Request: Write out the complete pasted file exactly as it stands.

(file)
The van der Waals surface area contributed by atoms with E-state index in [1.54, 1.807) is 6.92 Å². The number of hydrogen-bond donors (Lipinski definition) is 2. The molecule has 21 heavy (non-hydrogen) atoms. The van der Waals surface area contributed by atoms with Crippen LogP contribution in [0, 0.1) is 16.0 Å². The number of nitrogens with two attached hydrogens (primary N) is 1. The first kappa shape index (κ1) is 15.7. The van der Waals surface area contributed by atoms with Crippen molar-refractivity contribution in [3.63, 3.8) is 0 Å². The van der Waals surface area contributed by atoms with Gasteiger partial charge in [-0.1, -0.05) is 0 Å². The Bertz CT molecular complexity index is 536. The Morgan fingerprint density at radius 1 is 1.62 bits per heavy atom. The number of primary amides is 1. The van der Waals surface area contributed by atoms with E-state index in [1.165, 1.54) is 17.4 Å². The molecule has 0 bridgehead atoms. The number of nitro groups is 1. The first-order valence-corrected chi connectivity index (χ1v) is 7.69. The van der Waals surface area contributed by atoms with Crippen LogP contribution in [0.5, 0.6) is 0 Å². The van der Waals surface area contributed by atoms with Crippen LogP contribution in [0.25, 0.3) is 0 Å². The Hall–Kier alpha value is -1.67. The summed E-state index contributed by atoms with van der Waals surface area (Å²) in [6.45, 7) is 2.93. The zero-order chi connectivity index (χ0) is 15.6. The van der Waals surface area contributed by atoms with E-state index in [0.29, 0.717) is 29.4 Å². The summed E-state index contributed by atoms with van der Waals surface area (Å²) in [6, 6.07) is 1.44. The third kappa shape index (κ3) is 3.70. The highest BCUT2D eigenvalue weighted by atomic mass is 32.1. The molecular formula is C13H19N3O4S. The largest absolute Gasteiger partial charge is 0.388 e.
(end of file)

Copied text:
The van der Waals surface area contributed by atoms with E-state index in [1.54, 1.807) is 6.92 Å². The number of hydrogen-bond donors (Lipinski definition) is 2. The molecule has 21 heavy (non-hydrogen) atoms. The van der Waals surface area contributed by atoms with Crippen LogP contribution in [0, 0.1) is 16.0 Å². The number of nitrogens with two attached hydrogens (primary N) is 1. The first kappa shape index (κ1) is 15.7. The van der Waals surface area contributed by atoms with Crippen molar-refractivity contribution in [3.63, 3.8) is 0 Å². The van der Waals surface area contributed by atoms with Gasteiger partial charge in [-0.1, -0.05) is 0 Å². The Bertz CT molecular complexity index is 536. The Morgan fingerprint density at radius 1 is 1.62 bits per heavy atom. The number of primary amides is 1. The van der Waals surface area contributed by atoms with E-state index in [1.165, 1.54) is 17.4 Å². The molecule has 0 bridgehead atoms. The number of nitro groups is 1. The first-order valence-corrected chi connectivity index (χ1v) is 7.69. The van der Waals surface area contributed by atoms with Crippen LogP contribution in [0.5, 0.6) is 0 Å². The van der Waals surface area contributed by atoms with Crippen LogP contribution in [0.25, 0.3) is 0 Å². The Hall–Kier alpha value is -1.67. The summed E-state index contributed by atoms with van der Waals surface area (Å²) in [6.45, 7) is 2.93. The zero-order chi connectivity index (χ0) is 15.6. The van der Waals surface area contributed by atoms with E-state index in [0.29, 0.717) is 29.4 Å². The summed E-state index contributed by atoms with van der Waals surface area (Å²) in [6, 6.07) is 1.44. The third kappa shape index (κ3) is 3.70. The highest BCUT2D eigenvalue weighted by atomic mass is 32.1. The molecular formula is C13H19N3O4S. The largest absolute Gasteiger partial charge is 0.388 e.